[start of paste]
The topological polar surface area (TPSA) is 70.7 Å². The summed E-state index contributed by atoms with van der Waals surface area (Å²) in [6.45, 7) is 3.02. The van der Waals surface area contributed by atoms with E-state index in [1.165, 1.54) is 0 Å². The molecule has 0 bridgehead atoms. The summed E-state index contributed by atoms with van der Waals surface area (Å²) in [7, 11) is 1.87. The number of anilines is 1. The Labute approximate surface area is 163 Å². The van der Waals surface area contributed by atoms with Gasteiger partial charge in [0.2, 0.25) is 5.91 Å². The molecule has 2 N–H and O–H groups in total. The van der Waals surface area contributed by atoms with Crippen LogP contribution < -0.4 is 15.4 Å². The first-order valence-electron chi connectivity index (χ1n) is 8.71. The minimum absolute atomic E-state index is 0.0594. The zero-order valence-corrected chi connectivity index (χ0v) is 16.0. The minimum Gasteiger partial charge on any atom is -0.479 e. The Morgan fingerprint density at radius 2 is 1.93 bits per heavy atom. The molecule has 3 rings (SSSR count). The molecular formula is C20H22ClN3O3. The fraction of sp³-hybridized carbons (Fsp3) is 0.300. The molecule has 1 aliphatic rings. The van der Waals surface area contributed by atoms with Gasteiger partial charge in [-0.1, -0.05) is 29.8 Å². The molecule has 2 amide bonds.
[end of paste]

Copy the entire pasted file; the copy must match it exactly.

The topological polar surface area (TPSA) is 70.7 Å². The summed E-state index contributed by atoms with van der Waals surface area (Å²) in [6.45, 7) is 3.02. The van der Waals surface area contributed by atoms with E-state index in [1.165, 1.54) is 0 Å². The molecule has 0 bridgehead atoms. The summed E-state index contributed by atoms with van der Waals surface area (Å²) in [7, 11) is 1.87. The number of anilines is 1. The Labute approximate surface area is 163 Å². The van der Waals surface area contributed by atoms with Gasteiger partial charge in [0.2, 0.25) is 5.91 Å². The molecule has 2 N–H and O–H groups in total. The van der Waals surface area contributed by atoms with Crippen LogP contribution < -0.4 is 15.4 Å². The first-order valence-electron chi connectivity index (χ1n) is 8.71. The minimum absolute atomic E-state index is 0.0594. The zero-order valence-corrected chi connectivity index (χ0v) is 16.0. The minimum Gasteiger partial charge on any atom is -0.479 e. The Morgan fingerprint density at radius 2 is 1.93 bits per heavy atom. The molecule has 3 rings (SSSR count). The molecular formula is C20H22ClN3O3. The fraction of sp³-hybridized carbons (Fsp3) is 0.300. The molecule has 1 aliphatic rings. The van der Waals surface area contributed by atoms with Gasteiger partial charge in [-0.1, -0.05) is 29.8 Å². The molecule has 2 amide bonds.